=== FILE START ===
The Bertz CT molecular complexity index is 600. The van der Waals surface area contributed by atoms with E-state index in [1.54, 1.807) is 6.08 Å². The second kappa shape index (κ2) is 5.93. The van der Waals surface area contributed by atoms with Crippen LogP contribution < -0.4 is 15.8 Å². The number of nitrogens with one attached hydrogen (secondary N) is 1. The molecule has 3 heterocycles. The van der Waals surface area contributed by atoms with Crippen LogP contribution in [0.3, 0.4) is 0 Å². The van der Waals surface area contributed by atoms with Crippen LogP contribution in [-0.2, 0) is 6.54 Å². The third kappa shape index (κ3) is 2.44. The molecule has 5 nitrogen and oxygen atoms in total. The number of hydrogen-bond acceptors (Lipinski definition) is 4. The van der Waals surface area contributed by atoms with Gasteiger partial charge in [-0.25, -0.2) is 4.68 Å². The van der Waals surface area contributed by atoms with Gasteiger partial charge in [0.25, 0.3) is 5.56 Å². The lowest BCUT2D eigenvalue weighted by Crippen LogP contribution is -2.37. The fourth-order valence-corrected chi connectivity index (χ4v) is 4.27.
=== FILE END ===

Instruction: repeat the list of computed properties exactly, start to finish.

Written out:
The Bertz CT molecular complexity index is 600. The van der Waals surface area contributed by atoms with E-state index in [1.54, 1.807) is 6.08 Å². The second kappa shape index (κ2) is 5.93. The van der Waals surface area contributed by atoms with Crippen LogP contribution < -0.4 is 15.8 Å². The number of nitrogens with one attached hydrogen (secondary N) is 1. The molecule has 3 heterocycles. The van der Waals surface area contributed by atoms with Crippen LogP contribution in [0.3, 0.4) is 0 Å². The van der Waals surface area contributed by atoms with Crippen LogP contribution in [-0.2, 0) is 6.54 Å². The third kappa shape index (κ3) is 2.44. The molecule has 5 nitrogen and oxygen atoms in total. The number of hydrogen-bond acceptors (Lipinski definition) is 4. The van der Waals surface area contributed by atoms with Gasteiger partial charge in [-0.25, -0.2) is 4.68 Å². The van der Waals surface area contributed by atoms with Gasteiger partial charge in [0.25, 0.3) is 5.56 Å². The lowest BCUT2D eigenvalue weighted by Crippen LogP contribution is -2.37. The fourth-order valence-corrected chi connectivity index (χ4v) is 4.27.